You hear “You can be whatever you want to be!” or “There will be time for that later”, but how often do you truly believe it?  In high school we are groomed to find a college that will fit some far concept of what we “want to be when we grow up”.  And in college we are forced to choose a major at 18 years-old, as if we know what the next 70 years hold in store for us.  Once we enter the workforce, we get comfortable in our position or too fearful to leave.  We begin to invest in retirement funds and pensions.  We have loans to pay and children to raise.  So to the back-burner our dreams go . . . but does it have to be this way?

At some point, we lose sight of our heart’s true desires.  We may admire others who are pursuing it from a distance but we tell ourselves reasons why it cannot be ours.  We pacify ourselves by counting our current blessings and convincing ourselves that we don’t need those dreams to be happy.  But what if we itched that scratch?  Why are we so afraid of trying?  Why are we so afraid of change?

As someone with a fairly positive outlook on life,  I was surprised to realize the extent to which I actively shut-down my deepest dreams.  It’s not as if I can pinpoint a day I told myself “No”, rather it is the presence of a subconscious voice that constantly provides reasons why my dreams cannot be.

This “ah-ha” moment hit me within the last couple of weeks.  First, as I watched The Dave Matthews Band Listener Supported DVD.  Mesmerized as I experienced a symphony of music dancing in my ears, I couldn’t fathom how these musicians could be so in tune with one another as they improvised each and every song.  It dawned on me that they practiced.  All. The. Time.  They practiced.  They dedicated their life to what they love.

I witnessed this again as I watched The Masters on TV and reveled in Sergio Garcia’s win after decades of losing this tournament.  He kept trying and trying even as he played that 18th hole twice.  It was inspiring.

It forced me to try and remember what my dreams really are.  What did I like to play as a child?  What do I really want to do with my time left here on Earth?

I’ve always heard of age 50 referred to as “Over-the-Hill” but I’ve realized that by shifting my perspective to truly believing I’m just getting started here at 34, I have a whole lot of living left to do.  The last 34 years were just a warm up for the best that is yet to come.

So here’s my list:

  1. National Geographic Photographer
  2. Author
  3. Master Potter
  4. A Great Cook
  5. Violinist
  6. Pianist
  7. Ukulelist
  8. A wife and mother.

I’ve done a lot of these things as a child or in lessons, but I haven’t continued to pursue them,  So here’s my plan:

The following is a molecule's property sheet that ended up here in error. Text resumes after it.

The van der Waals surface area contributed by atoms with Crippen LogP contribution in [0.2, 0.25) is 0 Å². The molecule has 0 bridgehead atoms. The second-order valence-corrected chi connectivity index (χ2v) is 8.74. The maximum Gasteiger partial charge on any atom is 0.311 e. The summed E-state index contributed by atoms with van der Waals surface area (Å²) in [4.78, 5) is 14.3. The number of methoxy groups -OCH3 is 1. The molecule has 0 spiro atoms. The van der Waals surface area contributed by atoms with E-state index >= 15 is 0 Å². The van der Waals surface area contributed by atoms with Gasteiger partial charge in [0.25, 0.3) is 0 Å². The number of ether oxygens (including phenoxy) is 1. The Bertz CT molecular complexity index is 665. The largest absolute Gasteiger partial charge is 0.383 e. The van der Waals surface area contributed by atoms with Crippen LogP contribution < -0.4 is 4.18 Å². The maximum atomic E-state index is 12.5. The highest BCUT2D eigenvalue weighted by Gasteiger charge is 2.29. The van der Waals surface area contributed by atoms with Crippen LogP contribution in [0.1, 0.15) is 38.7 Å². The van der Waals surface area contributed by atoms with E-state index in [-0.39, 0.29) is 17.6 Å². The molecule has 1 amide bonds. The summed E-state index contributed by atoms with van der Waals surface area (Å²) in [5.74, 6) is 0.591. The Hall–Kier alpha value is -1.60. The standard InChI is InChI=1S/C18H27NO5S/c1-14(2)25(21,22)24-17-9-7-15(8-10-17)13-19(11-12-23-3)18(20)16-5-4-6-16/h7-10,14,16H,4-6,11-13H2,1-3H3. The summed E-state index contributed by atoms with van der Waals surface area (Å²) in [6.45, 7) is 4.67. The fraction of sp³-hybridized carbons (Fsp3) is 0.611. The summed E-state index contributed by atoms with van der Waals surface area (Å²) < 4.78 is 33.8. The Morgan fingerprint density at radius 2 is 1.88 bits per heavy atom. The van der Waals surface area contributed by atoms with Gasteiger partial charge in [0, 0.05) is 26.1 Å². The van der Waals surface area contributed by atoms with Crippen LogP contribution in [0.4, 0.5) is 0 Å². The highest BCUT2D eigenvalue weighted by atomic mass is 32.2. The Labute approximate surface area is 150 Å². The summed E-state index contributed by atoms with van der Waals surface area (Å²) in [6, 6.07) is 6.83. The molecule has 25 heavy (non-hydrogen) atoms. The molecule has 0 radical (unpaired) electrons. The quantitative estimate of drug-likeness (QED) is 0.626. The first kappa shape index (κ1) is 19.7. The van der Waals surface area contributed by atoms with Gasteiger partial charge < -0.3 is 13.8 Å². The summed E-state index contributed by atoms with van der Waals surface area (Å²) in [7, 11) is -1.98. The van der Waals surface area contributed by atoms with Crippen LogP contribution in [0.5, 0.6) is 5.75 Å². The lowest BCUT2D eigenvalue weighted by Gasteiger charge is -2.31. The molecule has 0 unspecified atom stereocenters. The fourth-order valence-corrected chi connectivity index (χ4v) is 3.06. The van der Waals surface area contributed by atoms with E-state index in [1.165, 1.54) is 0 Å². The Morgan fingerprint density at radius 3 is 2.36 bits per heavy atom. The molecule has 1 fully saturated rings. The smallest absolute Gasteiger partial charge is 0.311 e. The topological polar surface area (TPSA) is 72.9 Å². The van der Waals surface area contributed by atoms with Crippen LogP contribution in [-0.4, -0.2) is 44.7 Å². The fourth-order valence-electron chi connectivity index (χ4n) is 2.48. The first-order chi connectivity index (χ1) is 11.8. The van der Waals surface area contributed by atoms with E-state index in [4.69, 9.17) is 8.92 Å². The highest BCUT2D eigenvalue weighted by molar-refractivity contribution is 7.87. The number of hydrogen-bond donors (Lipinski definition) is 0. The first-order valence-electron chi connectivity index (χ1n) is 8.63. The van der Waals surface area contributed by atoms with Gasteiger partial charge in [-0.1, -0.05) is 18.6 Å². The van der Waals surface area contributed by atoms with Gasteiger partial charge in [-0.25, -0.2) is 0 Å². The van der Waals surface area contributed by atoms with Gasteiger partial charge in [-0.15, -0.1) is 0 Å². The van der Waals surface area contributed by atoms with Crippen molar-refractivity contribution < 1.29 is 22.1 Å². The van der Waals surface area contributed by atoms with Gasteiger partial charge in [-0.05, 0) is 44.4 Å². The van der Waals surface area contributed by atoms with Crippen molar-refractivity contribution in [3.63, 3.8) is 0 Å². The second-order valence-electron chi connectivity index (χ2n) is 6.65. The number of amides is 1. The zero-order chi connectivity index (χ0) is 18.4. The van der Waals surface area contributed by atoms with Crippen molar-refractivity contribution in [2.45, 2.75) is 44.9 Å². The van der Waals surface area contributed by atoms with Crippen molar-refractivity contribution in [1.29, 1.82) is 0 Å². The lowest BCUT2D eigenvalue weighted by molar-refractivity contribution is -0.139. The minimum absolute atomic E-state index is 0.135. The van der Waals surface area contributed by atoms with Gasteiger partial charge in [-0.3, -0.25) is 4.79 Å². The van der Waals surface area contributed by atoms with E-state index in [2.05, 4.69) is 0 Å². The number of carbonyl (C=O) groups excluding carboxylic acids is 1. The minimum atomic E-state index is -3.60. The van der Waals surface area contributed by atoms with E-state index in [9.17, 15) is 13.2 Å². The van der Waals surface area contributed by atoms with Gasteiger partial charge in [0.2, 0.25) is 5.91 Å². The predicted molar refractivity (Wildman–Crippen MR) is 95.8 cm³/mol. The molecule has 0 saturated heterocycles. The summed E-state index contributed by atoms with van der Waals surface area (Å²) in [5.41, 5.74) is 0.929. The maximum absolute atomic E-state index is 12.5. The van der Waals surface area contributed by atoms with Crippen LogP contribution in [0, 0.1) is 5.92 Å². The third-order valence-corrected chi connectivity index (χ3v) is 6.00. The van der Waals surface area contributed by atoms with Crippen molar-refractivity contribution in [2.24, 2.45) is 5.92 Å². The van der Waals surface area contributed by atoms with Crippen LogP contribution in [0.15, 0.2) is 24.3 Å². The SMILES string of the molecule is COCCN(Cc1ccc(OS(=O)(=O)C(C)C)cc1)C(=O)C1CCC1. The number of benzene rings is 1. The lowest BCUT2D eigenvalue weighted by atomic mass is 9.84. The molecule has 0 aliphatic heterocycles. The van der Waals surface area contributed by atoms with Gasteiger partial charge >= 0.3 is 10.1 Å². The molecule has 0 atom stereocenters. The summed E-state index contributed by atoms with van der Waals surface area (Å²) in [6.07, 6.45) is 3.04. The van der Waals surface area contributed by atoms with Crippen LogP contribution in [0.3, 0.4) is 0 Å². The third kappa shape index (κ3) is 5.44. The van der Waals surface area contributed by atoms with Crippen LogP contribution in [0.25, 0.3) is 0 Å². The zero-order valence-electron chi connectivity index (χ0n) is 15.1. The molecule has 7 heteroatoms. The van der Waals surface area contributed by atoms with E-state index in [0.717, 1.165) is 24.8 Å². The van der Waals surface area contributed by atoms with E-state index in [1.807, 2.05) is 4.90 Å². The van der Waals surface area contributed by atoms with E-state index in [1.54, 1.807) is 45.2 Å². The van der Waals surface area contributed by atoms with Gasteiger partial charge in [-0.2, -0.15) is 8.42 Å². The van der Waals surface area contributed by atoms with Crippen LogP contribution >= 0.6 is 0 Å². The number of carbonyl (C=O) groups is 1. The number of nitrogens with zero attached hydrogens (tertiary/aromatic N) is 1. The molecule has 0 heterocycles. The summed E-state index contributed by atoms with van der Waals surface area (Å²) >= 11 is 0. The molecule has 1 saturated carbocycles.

Now

  1.  Make cooking healthy food a number one priority by using Lisa Leake’s 100 Days of Real Food Challenge cookbook and blog.
  2. Continue writing this blog and continue jotting book ideas in my notes.

Soon

  1.  Pick up the Ukulele in June and continue lessons online.
  2. Start piano lessons again this fall.  Schedule an in-home concert to invite family and friends so that I have a goal to work towards finishing 3-5 pieces.
  3. Purchase a very nice camera.   Read books, blogs and find lessons.

Next 1-2 years

  1.  Be a wife and mother.  (just kidding 😉 )
  2. Find a pottery studio and get back on that potters wheel- I feel home there.

Next 3-5 years

  1.  Buy a violin and start taking lessons

Next 5-10 years

  1.  Write a book.

It’s time to shut that negative self-talk down.  It’s time to stop fearing failure.  It’s time to not just tell my daughters they can dream big, but to show them how their own mommy makes it a reality.

It’s time to stop taking each day for granted.

Today is a fresh start, as is tomorrow.

So turn over that leaf.  Write down your list.  And join me as we get busy living.

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Time

In all our 21st century inventions, it’s the one thing that has continued to evade us- the thing we cannot recreate, erase or prolong.  It’s immeasurable and invaluable- and somehow, we never feel that we have enough.

Time.

“Look at them,”  My father says as he watches my eldest daughters roll the ball down his billiard table while the youngest pulls every book off of his bookshelf.  “It doesn’t matter how many times you have seen this.  It’s incredible.  I just wish I could know them when they are 26, 28, getting married, having babies of their own.”

Anyone looking in would agree that my 85 year-old father has lived a complete and fulfilling life.  Five children, 10 grandchildren and two great-grandaughters – all healthy.  I envy his reign and only hope I can follow in his footsteps.

And yet as precious as time is, how unbelievable is it that we waste it on jobs we hate, partners we know are not good for us, choices we know are not right?  It’s as if we falsely assume their will be time for better decisions later . . .

Time has never seemed more precious to me than when I am on an airplane.  For whatever reason, it terrifies me and I am left wanting more time.  I want to be present for my daughters as they age- I want to witness their growth and change.  I want time to fish and hike with my husband and time to read on my own.

But even when you’ve had 85 years full of health and mostly happy memories, you still are left wanting and wondering what, if anything, comes after our time here on Earth.  What yet do we not understand?